Mike Brown (Michael.L.Brown@Philips.com)
Lotus Bloats: Michael L Brown/MSN/MS/PHILIPS
Philips/ADAC, Madison, WI
Desk: 608-288-6969 Fax: 608-298-2101
PMS direct: 164-6969
You design it, I'll build it!
Branko ╚ibej <firstname.lastname@example.org> wrote on 05/24/2005 12:41:06 PM:
> Michael L Brown wrote:
> >We DO NOT want users setting these properties. We want it transparent
> >to them. This kind of property setting can be done automatically, but
> >SVN doesn't allow that to easily happen. Users screw up constantly.
> >Give them the rope and they will hang themselves and I have to end up
> >fixing it.
> Have you heard of autoprops? They're a client-side config option at the
> moment, but you can certainly create autoprop configuration scripts that
> all users must add to their Subversion config. That eliminates users'
> setting the props by hand.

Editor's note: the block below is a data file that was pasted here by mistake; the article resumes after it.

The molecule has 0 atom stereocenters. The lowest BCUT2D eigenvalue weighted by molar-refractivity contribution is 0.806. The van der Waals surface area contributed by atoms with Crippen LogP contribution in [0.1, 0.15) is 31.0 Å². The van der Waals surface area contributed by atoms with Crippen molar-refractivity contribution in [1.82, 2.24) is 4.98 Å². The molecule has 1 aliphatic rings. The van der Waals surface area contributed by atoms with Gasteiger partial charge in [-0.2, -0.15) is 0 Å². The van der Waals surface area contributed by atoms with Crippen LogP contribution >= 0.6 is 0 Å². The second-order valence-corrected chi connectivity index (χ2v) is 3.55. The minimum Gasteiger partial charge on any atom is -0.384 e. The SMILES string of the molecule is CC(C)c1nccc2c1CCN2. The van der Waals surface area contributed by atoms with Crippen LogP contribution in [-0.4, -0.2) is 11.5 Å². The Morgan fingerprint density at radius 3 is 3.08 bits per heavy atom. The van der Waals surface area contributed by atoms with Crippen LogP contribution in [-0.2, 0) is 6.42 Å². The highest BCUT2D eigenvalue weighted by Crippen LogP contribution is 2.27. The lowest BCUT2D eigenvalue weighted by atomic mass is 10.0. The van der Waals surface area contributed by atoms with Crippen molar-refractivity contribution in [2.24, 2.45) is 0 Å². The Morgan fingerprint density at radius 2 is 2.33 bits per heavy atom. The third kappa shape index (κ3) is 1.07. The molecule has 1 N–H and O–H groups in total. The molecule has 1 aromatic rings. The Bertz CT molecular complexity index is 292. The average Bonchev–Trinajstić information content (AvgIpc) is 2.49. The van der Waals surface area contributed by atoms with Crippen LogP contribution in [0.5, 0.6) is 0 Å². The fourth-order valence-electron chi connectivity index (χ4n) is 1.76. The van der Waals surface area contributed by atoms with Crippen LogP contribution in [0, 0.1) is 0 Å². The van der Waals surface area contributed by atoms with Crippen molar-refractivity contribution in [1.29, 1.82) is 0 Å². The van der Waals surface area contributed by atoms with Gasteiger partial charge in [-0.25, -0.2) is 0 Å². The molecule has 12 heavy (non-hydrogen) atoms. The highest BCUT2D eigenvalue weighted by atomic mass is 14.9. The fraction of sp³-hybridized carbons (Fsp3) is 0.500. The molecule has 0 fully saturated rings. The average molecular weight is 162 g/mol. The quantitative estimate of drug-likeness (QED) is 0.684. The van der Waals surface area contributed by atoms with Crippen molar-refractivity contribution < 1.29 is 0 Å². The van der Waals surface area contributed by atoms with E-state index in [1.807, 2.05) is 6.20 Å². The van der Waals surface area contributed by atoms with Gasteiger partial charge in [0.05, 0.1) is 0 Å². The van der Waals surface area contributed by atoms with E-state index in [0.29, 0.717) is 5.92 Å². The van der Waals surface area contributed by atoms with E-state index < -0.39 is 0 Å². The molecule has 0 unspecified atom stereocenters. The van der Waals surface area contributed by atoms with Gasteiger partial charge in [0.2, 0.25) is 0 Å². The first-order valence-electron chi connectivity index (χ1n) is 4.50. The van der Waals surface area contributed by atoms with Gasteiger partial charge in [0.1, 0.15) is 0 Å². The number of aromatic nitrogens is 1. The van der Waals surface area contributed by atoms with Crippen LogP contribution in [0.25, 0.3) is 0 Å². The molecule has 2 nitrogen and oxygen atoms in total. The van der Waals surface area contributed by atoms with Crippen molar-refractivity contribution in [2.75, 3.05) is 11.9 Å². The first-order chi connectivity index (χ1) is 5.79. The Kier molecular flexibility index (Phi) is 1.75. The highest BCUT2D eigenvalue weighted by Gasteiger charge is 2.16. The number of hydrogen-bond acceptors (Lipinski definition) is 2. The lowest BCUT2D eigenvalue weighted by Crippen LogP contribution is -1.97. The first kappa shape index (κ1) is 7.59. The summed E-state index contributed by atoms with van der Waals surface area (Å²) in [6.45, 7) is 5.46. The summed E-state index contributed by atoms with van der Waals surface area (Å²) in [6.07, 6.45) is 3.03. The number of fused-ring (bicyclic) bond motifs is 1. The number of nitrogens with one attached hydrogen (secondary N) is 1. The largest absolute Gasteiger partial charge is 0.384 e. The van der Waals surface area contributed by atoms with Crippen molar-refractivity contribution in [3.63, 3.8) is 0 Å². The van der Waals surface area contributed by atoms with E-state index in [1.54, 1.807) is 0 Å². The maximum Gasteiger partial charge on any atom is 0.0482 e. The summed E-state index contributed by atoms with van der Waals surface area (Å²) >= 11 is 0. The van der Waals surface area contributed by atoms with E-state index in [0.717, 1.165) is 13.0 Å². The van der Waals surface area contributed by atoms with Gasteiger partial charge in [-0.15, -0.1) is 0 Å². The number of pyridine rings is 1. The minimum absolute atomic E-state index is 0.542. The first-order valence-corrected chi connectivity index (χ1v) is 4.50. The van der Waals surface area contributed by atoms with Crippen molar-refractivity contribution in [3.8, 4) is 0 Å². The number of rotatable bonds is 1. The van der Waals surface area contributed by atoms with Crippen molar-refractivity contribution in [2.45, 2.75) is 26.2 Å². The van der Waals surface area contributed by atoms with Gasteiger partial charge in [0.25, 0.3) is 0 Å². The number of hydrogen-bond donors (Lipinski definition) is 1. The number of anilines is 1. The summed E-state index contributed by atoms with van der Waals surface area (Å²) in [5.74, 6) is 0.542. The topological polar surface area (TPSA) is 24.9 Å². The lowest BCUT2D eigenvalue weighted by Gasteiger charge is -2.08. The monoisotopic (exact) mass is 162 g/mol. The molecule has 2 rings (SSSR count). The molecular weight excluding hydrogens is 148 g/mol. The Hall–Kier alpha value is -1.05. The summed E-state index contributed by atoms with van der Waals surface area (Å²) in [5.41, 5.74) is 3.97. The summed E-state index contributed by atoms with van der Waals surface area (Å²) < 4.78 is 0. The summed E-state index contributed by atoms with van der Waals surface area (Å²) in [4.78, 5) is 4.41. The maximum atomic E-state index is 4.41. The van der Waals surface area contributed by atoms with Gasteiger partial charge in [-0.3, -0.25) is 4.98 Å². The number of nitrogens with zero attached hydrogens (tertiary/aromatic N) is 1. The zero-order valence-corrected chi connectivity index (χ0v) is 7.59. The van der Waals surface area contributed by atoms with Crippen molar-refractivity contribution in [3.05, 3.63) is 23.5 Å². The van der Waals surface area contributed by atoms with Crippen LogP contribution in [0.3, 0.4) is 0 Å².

I believe you are talking about /etc/subversion config that must be placed
onto each client. Not viable, too many machines to manage. Trying to
sure that the users install a .subversion/config file is also error prone.
SVN should be able to manage a GLOBAL repository configuration, of which
the facility does not exist.
The lines I believe you are thinking of look like:
enable-auto-props = yes
* = svn:keywords=Id LastChangedDate LastChangedRevision LastChangedBy
The above is what got me into trouble in the first place. I can easily
change the single line into four lines, starting with: *.c *.cc *.h *.sh
in order to cover the known extensions. As I pointed out in previous
postings, the "tons" of shell scripts that we have do not have an
extension. We are Unix, so we don't necessarily do the WindBloze
extension thing. So, there is no way to wildcard pattern the tons
of shell scripts that we have.
Hopefully now you can understand our need for a way to say that binary
files should not have svn:keywords property settings. By having a config
that says to ignore a list of properties, then an "*" wildcard can be
used to cover all of the other files.
Now I have to write (a) hook(s) that look at each file (if it is not a
known binary in a list that I have) to find out if it is a shell script
or not. Something I don't really want to do, but have to.
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Received on Tue May 24 22:07:41 2005